First to third layer select transistors Ta, Tb, and Tc and source-side select transistor Ts are not limited in their structures as long as these transistors function as switch elements.

For example, first to third layer select transistors Ta, Tb, and Tc and source-side select transistor Ts may each have the same structure as that of each of the memory cells that constitute first to third memory strings (NANDa, NANDb, and NANDc), or may have a different structure.

The positions of the edges of second and third insulating layers 4 (4a and 4b) on the side of drain electrode 7 are described.

The edge of second insulating layer 4a on the side of drain electrode 7 is located at the same position as the edge of first select gate electrode 10a on the side of first to third memory strings (NANDa, NANDb, and NANDc) or located closer to the side of drain electrode 7.

For example, as shown in FIG. 4, the edge of second insulating layer 4a on the side of drain electrode 7 is located at point a or located closer to the side of drain electrode 7.

The edge of third insulating layer 4b on the side of drain electrode 7 is located at the same position as the edge of second select gate electrode 10b on the side of first to third memory strings (NANDa, NANDb, and NANDc) or located closer to the side of drain electrode 7.

For example, as shown in FIG. 4, the edge of third insulating layer 4b on the side of drain electrode 7 is located at point b or located closer to the side of drain electrode 7.

The above is generalized. Fin-type stacked layer structure 9 is a stack in which a first insulating layer, a first semiconductor layer, . . . an n-th insulating layer, an n-th semiconductor layer, and an (n+1)-th insulating layer (n is a natural number equal to or more than 2) are stacked in order. In this case, the edge of an i-th insulating layer (i is one of 2 to n) among first to (n+1)-th insulating layers on the side of the drain electrode is located at the same position as the edge of an (i−1)-th select gate electrode on the side of the first to n-th memory strings or located closer to the side of the drain electrode.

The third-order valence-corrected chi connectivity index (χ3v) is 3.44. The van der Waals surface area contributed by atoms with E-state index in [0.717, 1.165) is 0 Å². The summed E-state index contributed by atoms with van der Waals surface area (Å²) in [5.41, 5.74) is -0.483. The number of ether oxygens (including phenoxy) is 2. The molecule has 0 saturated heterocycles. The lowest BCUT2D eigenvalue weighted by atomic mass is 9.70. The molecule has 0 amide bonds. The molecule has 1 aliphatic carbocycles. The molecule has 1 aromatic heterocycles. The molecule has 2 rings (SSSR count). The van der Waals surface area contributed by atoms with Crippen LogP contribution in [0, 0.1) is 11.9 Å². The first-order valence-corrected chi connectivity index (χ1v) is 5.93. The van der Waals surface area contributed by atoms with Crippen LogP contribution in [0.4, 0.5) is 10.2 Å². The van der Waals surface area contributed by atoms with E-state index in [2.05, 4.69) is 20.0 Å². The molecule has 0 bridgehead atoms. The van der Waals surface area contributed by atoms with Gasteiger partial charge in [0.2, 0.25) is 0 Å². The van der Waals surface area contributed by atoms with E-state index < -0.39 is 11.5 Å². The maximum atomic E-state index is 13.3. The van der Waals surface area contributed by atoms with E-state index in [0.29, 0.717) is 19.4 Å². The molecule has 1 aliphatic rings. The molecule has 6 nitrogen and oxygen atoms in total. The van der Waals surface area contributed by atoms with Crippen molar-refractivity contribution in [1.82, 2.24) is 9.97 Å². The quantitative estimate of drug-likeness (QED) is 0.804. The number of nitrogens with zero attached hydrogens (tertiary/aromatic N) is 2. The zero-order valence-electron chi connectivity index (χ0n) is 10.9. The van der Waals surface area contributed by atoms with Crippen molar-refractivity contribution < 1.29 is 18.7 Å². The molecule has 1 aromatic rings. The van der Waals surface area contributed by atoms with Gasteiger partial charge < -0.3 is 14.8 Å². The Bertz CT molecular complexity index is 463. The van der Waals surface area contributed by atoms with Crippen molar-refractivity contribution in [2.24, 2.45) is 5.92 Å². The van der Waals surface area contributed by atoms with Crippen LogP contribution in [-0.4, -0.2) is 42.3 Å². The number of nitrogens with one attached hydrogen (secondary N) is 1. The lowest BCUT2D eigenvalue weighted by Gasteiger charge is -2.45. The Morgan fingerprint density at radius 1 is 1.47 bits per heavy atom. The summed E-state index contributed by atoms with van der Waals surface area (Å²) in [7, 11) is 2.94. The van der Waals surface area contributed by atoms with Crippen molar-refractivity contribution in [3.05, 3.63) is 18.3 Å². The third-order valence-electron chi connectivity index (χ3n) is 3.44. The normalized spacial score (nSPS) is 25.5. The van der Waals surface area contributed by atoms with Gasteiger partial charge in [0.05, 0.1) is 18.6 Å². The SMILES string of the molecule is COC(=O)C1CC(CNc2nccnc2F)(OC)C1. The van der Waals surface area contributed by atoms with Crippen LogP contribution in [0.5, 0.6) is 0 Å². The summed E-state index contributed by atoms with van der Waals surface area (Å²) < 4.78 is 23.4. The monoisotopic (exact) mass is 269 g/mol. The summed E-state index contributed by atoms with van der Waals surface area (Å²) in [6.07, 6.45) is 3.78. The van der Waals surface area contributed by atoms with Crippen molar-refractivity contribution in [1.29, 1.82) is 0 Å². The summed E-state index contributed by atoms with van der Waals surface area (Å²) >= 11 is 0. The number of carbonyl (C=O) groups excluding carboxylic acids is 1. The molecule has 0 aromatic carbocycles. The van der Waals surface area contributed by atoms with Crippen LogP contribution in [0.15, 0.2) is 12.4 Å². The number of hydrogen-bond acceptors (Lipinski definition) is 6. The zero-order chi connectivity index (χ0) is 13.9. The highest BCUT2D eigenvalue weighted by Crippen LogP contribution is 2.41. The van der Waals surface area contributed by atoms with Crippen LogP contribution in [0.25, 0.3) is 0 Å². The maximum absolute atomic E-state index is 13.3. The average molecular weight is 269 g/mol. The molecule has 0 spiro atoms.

The edge of the i-th insulating layer on the side of the drain electrode is preferably located closer to the side of the drain electrode than the edge of an (i+1)-th insulating layer on the side of the drain electrode. In this case, the edges of first to (n+1)-th insulating layers on the side of the drain electrode are stepped.

The edge of the (i+1)-th insulating layer among the first to (n+1)-th insulating layers on the side of the drain electrode is preferably located at the same position as the edge of an (i−1)-th select gate electrode on the side of the first to n-th memory strings or located closer to the side of the first to n-th memory strings. This is because, for example, impurity regions 13a, 13b, and 13c are formed by one ion implantation, which will be described later in detail in connection with a manufacturing method.

The position of the edge of the uppermost (n+1)-th insulating layer on the side of the drain electrode is not particularly limited. This is because no semiconductor layer (memory string) as an active area is formed on the (n+1)-th insulating layer, that is, fourth insulating layer 5 in FIG. 1 to FIG. 3.

The threshold states of first to third layer select transistors Ta, Tb, and Tc are described.